The Daily Transcript (Norman, Okla.), Vol. 7, No. 170, Ed. 1 Sunday, October 19, 1919 Page: 4 of 8
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THE DAILY TRANSCRIPT. NORMAN, OKLAHOMA
every afternoon c\ , .-m:.!
Sunday morning issue. by the
Publishing Co., Norman, Uk.j
COTTON UP TO 37C
FOR BEST QUALITY
.HINSHAW AND BELT I JQif (If MATERIAL
FORM NEW LAW FIRM U,UIV UF ,lmltn",L
TIES UP BUILDING
as secotid class matter January
the pustoffice, Norman, ok!
der act of congress of Match
Considerable Spotted Lint is
ceived Following Recent
[jl5 E. Main Si rhone
ISON'S LOOK AHEAD
Norman should be the si
first student*' dormitory
ited States by the Maaonicl
[not only indicate., that Nor-
d the University of OUla-
Norman cotton dealers were
kily Subscription Rates ,>7e a pound for lint col
II one year ; n . Saturday. l'he\ offered this
F six months 2001 price, however, ior only the best
'ler' onc vvcek quality, entirely free from spots.
1 rices for spotted ranged from
.10 to 34 cent. Dealers report that
a considerable amount of cotton is
coming in in :i spotted condition.
•>n account of the recent heavy
rain-. Seed cotton brought from
10 to \2}-2 e.'nt- Saturday.
Among other tarm nroduct
j grain continued to lead in
liave attracted the attention j jnes> of pricc 0ats sold at 50c.,
jpO Masons of tin state, but | \\-t :it ti"- same price of $2
kt this place will stand out;, No , Corn showed a slight!
P"y- | ; i-e over the price of last j
pressing need of rooming Mveel: .elling for $1.10, an increase
or dormitories for students o! ,jv, cents. There is practically
ceived unexpected attention nvirket for alfalfa, and the small
liie Masons in the voting of 1 arvntnt that i- being -old i- ■-ell
&o to build a dormitory here ,nK :lt from $22 to S25 per ton.
schools in the state and in j Produce Shows Decrease
state are needing ilorniitor-j • The produce market show - a fall
lit the University of Okla- in -mill staple- and an increase in
(leads them all in having \:e Hen- ai. -ellina lor 22c.
|illed. which is the same price a- la-t
T. J. Hinshaw and Joseph Be
I have formed a law partnership and , „,. ,
I Car Shortage Delays Shipments of,
I opened an office at 211 1-2 hast .
1 ,. ,. i Brick for Norman Mercan-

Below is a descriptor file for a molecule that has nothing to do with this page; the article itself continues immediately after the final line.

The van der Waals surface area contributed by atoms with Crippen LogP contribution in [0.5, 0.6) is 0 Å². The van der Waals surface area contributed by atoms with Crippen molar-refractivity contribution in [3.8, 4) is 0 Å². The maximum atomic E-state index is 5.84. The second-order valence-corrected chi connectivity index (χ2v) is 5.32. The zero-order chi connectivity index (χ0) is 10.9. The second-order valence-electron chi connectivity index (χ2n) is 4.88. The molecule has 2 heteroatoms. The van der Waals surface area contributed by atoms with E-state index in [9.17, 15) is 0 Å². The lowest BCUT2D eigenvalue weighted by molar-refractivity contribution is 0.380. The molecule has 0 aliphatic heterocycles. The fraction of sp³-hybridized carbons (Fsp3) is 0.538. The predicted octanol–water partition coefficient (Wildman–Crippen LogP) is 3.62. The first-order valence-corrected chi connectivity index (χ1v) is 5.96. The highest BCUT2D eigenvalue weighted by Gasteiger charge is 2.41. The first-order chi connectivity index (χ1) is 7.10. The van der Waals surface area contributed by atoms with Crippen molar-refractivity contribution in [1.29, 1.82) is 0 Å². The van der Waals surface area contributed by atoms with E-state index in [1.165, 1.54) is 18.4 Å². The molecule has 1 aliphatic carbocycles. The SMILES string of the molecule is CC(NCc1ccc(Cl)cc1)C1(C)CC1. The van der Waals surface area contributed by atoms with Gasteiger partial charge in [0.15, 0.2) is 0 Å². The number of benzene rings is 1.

Main street tn the Stubbeman
... , , tile Company
building. Both of these men are (
graduates of the law school of the < "
I Construction of the
university. | ,, , ....
Mr Hinshaw for the past thr«e '"an Mercantile company building
years has been the owner and man- "01 West Eufaula street adjoining
ager of the.United Sales company, the Santa 1-e raildroad ha- been
the last two years he has been ! tied up for several days on account
Mr. of shortage of materials, it was
definitely, the builders say. The
walls are up only a short distance
above the ground.
Plans for the new building show
a structure fifty feet wide and 125
feet long, red brick. A basement
the full length and width of the
building has been excavated.
Separate from the large ware-
Mary ftaker and Miss Joy Shinn, DR. RAY BALYEAT HOME
young women of Norman, on the j WITH HARVARD DEGREE
night of September 6, when he
found them driving around the j
oval in a car in cor pany with Cliff1 I)r. Ray Balyeat arrived home
W illiams after 11 o'clock at night, on Tuesday from
when the driveway is closed to versity
traffic. Mr. Clay's defense is that
he was acting in the line of duty
Nor-1 house is the building for the offi-' in attempting to stop the inotor-
ces of the company. It will be fif-
ty feet by twenty-five feet, coil
strutted also of red brick.
practicing law to some extent
Hinshaw was graduated from the I announced at the office of the com-
university in 1916. [ S^day.
Mr. Belt since leaving the army, Brick needed immediately in con-
has been practicing in Oklahoma | struction cannot be obtained on ac-
Cny. He was graduated in 1917. count of car shortage, it is said.
They extend a cordial invitation Itrick used in the building is ob-
stead- to thc public to come and see them tained in Ada, but cars are not
their office. available to bring it even this
Construction will be held up
A crowd of llico boys attended
1 the dance which was held at the
, Darby home Saturday night and
had a great time.
| Mrs. S. A. Church was the Sun-
i day guest of Mrs. Ethel Burgess.
] L. H. Moses returned home
, Thursday from a visit with rela-
j lives near Washington, Okla lie
tells of a narrow escape while he
| was gone. Lightning struck the
BEN CLAY CASE GOES
INTO DISTRICT COURT
Ben Clay, night patcTimail at the
university, was bound over to the
district court under $1,000 bond,
on a charge of assault with a dead-
ly weapon, after a hearing before
Judge George Allen in County
court Saturday morning.
The accusation against Mr. Clay
n- is that of having wounded Miss
Miss Baker, Miss Shinn, Cliff
Williams and Ed F. Shinn, father
of Miss Shinn, were witnesses at
Saturday morning's hearing. The
girls said they were not aware of
the ruling, against the use of the
oval drive at night.
R. C. Berry furnished the bond
for -Mr. Clay.
Mrs. C. W. Cox and little son
Harold are here from Oklahoma
City visiting her parents, Mr. and
Mrs. R. L. Moffett.
where he received his de-
gree of doctor of medicine from
the medical department of that in-
stitution, and also passed a cred-
itable examination before the state
medical board of Massachussetts.
He also took a course in Johns
Hopkins university, Baltimore. Dr.
Balyeat is a graduate of the medi-
cal school of the university of Ok-
lahoma and his college experiences
in eastern colleges have been in
the nature of postgraduate cours-
es! He is the son of Mr. and Mrs.
R. L. Balyeat of this city and after
a short visit with them will open
an office in Oklahoma City, mak-
ing a specialty of tuberculosis
! Masons are to he congratu-
lipon their keen foresight i:i
|nzing the best mode < • n<
the betterment of their
„ i c ii (r an in 1 home of his l>rother-in-law, Joe
week. Droilerfc sell tor ~?c, an in- .
. i • Martin, knocking them all to the
crease ot .01c over l.i>t v ec v > | floor, but did not injure any of
price, and spring chickens are now tlie 111 seriously.
-elling for 18 cents, a two cent ] j^jiss Bessie White was the
re' iction. The indications last guest of Miss Thelma Burgess,
week were fur a continued fall in j Sunday.
[LD SOMK llOl'Si S